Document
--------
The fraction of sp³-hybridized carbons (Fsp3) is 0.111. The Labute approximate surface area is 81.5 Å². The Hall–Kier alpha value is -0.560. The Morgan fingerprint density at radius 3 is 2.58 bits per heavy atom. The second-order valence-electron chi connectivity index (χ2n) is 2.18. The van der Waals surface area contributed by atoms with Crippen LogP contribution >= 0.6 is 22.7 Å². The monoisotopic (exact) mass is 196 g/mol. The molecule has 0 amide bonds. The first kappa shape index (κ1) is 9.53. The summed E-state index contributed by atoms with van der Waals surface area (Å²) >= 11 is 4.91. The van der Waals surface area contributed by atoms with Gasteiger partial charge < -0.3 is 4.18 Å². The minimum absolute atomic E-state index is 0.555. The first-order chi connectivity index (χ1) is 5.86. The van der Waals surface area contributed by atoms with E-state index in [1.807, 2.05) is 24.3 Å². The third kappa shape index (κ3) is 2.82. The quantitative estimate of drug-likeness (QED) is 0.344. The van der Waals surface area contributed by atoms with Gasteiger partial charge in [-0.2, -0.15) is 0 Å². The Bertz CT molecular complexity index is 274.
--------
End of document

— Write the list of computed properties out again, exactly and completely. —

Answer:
The fraction of sp³-hybridized carbons (Fsp3) is 0.111. The Labute approximate surface area is 81.5 Å². The Hall–Kier alpha value is -0.560. The Morgan fingerprint density at radius 3 is 2.58 bits per heavy atom. The second-order valence-electron chi connectivity index (χ2n) is 2.18. The van der Waals surface area contributed by atoms with Crippen LogP contribution >= 0.6 is 22.7 Å². The monoisotopic (exact) mass is 196 g/mol. The molecule has 0 amide bonds. The first kappa shape index (κ1) is 9.53. The summed E-state index contributed by atoms with van der Waals surface area (Å²) >= 11 is 4.91. The van der Waals surface area contributed by atoms with Gasteiger partial charge < -0.3 is 4.18 Å². The minimum absolute atomic E-state index is 0.555. The first-order chi connectivity index (χ1) is 5.86. The van der Waals surface area contributed by atoms with E-state index in [1.807, 2.05) is 24.3 Å². The third kappa shape index (κ3) is 2.82. The quantitative estimate of drug-likeness (QED) is 0.344. The van der Waals surface area contributed by atoms with Gasteiger partial charge in [-0.2, -0.15) is 0 Å². The Bertz CT molecular complexity index is 274.